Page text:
How Saxony trained young doctors in Hungary

Juliane Wagner has been a doctor since Sunday. Six years ago, she had already abandoned that dream. Too exhausting, too exhausting were the years in which she repeatedly sought a place in the registration office – without success.

"Studying medicine is actually a wish that has existed since my childhood," says the 29-year-old. Through her training as a physiotherapist and her studies in osteopathy, she tried to get closer to this dream. On Sunday, she is currently on the stage of the auditorium of the Faculty of Medicine of the University of Pécs with ten other students and is graduating. "This is a gift for me." Hard earned.


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200 kilometers south of Budapest, near the Croatian border, Pécs is backed by the mountains of Mecsek. Fünfkirchen, as it was the case in the time of the Habsburgs, is the second largest city in Hungary with about 145,000 inhabitants. Almond and fig trees convey a Mediterranean feeling. The international flair is not only felt in the city center with its many architectural monuments of antiquity, Roman, Ottoman and German. With 13,000 students, the university shapes the urban landscape. The many young people also come from Germany, Norway, Iran and the Far East. Pécs is the most important city for the German-speaking minority in Hungary. More than half of the Hungarian Germans live here.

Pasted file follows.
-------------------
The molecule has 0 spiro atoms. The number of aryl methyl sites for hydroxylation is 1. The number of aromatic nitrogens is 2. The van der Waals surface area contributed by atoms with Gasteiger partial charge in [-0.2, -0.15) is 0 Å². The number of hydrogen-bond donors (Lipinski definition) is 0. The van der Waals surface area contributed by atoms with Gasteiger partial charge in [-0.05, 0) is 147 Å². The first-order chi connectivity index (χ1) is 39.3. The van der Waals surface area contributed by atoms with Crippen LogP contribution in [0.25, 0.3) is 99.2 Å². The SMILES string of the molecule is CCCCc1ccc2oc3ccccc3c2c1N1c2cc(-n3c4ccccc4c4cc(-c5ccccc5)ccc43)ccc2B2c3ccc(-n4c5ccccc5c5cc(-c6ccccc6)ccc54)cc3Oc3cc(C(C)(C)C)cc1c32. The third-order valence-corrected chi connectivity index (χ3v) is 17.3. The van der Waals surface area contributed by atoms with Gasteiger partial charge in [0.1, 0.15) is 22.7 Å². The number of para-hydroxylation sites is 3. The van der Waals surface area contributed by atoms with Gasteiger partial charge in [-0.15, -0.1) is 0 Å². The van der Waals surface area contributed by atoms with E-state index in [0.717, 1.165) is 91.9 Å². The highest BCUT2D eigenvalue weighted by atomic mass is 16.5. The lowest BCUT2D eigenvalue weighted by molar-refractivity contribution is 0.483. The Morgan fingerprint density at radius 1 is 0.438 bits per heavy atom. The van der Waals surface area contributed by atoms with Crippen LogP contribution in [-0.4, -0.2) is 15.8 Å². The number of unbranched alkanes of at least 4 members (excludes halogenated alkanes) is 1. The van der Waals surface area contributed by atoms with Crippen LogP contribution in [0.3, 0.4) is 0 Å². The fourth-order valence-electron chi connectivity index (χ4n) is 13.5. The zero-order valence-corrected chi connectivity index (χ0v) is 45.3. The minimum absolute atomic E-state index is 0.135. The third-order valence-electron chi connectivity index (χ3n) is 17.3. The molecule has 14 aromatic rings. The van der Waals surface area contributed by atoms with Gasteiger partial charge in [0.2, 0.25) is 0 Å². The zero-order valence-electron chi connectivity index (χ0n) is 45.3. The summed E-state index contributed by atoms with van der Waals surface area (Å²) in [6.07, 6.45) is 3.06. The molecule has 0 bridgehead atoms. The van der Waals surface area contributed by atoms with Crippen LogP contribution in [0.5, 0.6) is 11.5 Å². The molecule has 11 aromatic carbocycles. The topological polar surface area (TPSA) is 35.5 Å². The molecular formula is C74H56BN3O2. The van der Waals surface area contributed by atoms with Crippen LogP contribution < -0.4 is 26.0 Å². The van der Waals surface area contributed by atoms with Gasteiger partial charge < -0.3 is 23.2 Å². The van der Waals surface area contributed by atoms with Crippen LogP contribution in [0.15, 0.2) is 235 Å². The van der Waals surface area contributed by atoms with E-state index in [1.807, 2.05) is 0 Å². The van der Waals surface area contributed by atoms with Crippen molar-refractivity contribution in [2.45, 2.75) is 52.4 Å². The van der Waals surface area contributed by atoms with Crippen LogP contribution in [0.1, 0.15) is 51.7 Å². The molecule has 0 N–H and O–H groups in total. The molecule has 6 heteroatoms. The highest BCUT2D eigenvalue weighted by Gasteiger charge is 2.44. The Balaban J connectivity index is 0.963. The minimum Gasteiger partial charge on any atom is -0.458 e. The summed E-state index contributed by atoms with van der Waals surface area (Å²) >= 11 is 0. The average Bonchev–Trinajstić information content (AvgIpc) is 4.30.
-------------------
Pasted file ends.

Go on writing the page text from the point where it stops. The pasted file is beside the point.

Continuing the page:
The city center is adorned with many architectural monuments of ancient times, Romans, Ottomans and Germans. With 13,000 students, the university shapes the urban landscape.

© dpa / George Ismar

Juliane Wagner has been at home in Pécs for six years. The little young woman with brown curls belongs to the first year. She was trained in Hungary as a doctor of the Free State. Since 2013, the association of health insurance doctors of Saxony (KVS) and the health insurance of Saxony finance 20 students per year in human medicine in Pécs.

The condition: students agree to work after graduating from at least five years as a general practitioner in Saxony – outside the cities of Leipzig, Markkleeberg, Dresden and Radebeul. In total, about 80 young Saxons are currently studying at the University of Pécs as part of the model course. "We were already acting actively at that time because we knew that because of the age structure of our doctors in Saxony, the shortage of doctors would increase in the future," said Klaus Heckemann, CEO. from KVS. In Saxony, 27% of primary care physicians are aged 60 and over, 11% are over 65 years old. The average age of general practitioners is 54.1 years.

"We thank you for your very courageous decision at the time," said Saxony's Minister of Social Affairs, Barbara Klepsch (CDU), at the gala dinner in honor of graduates from Pécs. Six years later, this decision shows results. "Eleven future family doctors – this is good news for citizens of the Free State of Saxony," said Klepsch. "Because it means that their medical care will be secure in the future." At present, 255 general practitioners do not have staff in Saxony. In contrast, in 2018, only 73 doctors have passed the specialist examination in general medicine. According to the statistics of the Association of Physicians of the sector of compulsory health insurance, in 24 out of 47 regions, there is a risk of shortage of family doctors.